ISU Gets Big Grant to Study Buffers for Odor Control

Researchers awarded $440,000 to study vegetative odor buffers. Also, Iowa researchers say popular trees can help dispose of manure. Rod Swoboda

Published on: Jan 9, 2004

Researchers at Iowa State University have received a USDA grant totaling $440,000 to study the use of trees, shrubs and other perennial plants as buffers

to reduce odors around poultry and egg production facilities. The three-year grant also includes the University of Delaware and Pennsylvania State University.

"There is anecdotal evidence that shelter belts and vegetative buffers reduce odors when placed around poultry facilities. This will be the first comprehensive public study to look at how much benefit these buffers can provide," says John Tyndall, post-doctoral research associate in ISU's natural resource ecology & management department.

The study will include both field and laboratory studies and computer modeling to investigate the location and cost-effectiveness of buffers as well as the types of trees and plants that should be used. Joe Colletti, professor of natural resource ecology and management, says the study results will provide practical, science-based information to both large and small poultry producers.

A natural way to help solve odor problem

"This is a more natural way to solve a problem," says Colletti. "We don't see this as the only solution but it will add to the suite of choices or the number of options producers have to reduce odor."

This new project is an extension of an interdisciplinary USDA National Research Initiative funded program headed by Colletti and Tyndall and other researchers in the department at ISU. The researchers have been examining the bio-physical and socio-economic efficacy of vegetative environmental buffers in alleviating swine odor.

Colletti says the project has received positive feedback from individual poultry producers as well as the Iowa Poultry Association and the Iowa Egg Council. Researchers are planning for spring plantings of the vegetative buffers at two sites in Iowa and six locations in both Delaware and Pennsylvania.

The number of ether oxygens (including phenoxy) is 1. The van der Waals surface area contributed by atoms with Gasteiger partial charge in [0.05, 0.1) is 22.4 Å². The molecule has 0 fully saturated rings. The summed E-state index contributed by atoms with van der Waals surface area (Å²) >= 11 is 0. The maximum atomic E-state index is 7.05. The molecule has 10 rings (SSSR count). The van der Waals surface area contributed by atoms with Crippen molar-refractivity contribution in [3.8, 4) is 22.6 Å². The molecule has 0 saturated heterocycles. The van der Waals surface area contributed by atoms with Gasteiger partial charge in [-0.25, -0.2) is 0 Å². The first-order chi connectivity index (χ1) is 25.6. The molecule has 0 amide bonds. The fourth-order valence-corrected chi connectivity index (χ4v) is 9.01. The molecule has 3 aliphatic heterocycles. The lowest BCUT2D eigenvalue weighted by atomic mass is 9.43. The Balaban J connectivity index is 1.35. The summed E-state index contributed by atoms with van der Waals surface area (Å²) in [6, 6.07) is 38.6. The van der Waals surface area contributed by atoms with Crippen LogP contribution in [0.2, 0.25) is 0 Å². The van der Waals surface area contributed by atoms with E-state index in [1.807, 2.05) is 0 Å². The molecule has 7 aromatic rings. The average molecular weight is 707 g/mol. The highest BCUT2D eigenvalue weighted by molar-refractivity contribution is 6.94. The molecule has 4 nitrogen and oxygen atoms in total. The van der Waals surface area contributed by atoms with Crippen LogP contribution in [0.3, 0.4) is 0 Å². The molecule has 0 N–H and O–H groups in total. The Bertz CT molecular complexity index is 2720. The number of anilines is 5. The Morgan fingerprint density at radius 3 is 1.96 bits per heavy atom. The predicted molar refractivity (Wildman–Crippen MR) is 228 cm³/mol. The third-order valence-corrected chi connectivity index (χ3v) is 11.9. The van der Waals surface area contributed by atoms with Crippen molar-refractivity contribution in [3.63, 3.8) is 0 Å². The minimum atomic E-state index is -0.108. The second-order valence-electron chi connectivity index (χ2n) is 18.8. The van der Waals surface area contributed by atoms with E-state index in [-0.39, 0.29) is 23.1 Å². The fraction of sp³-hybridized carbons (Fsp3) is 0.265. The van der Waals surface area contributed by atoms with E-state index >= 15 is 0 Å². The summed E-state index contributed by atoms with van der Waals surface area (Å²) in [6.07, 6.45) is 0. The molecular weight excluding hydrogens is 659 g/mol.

Gene Takle and Ray Arritt, professors of agronomy and agriculture meteorology; Steve Hoff, professor of ag and biosystems engineering; and Jan Thompson, assistant professor of forest biology and urban forestry are co-investigators with Colletti and Tyndall, along with researchers from Pennsylvania and Delaware.

Manure disposal--new use for poplar trees

Hybrid poplar trees have been used in Iowa to reduce air pollution from livestock manure lagoons, but some experts believe the fast-growing trees can also be used to help dispose of manure.

A 10-year project in Ames, concluded in the late 1990s, showed that poplar trees, when used in conjunction with other perennial plants, could absorb sludge from human waste applied to the surface of the soil, says Colletti.

Another field study conducted by ISU researchers in the Amana Colonies showed that poplar and silver maple trees could be used to dispose of cattle manure, notes Colletti. This was a featured exhibit as part of the Farm Progress Show, when the show was held at the Amanas several times during the past dozen or so years.

Researchers found that trees and other plants can absorb nutrients from the livestock waste. In addition, microbes from the sludge enhance soil quality. "The initial results were very encouraging," he says.

There is at least one drawback. That is, excess phosphorus from the waste can harm the soil and ground water. Also researchers face an additional hurdle. Funding for further research to develop this into a practical management practice has been hard to get, says Colletti.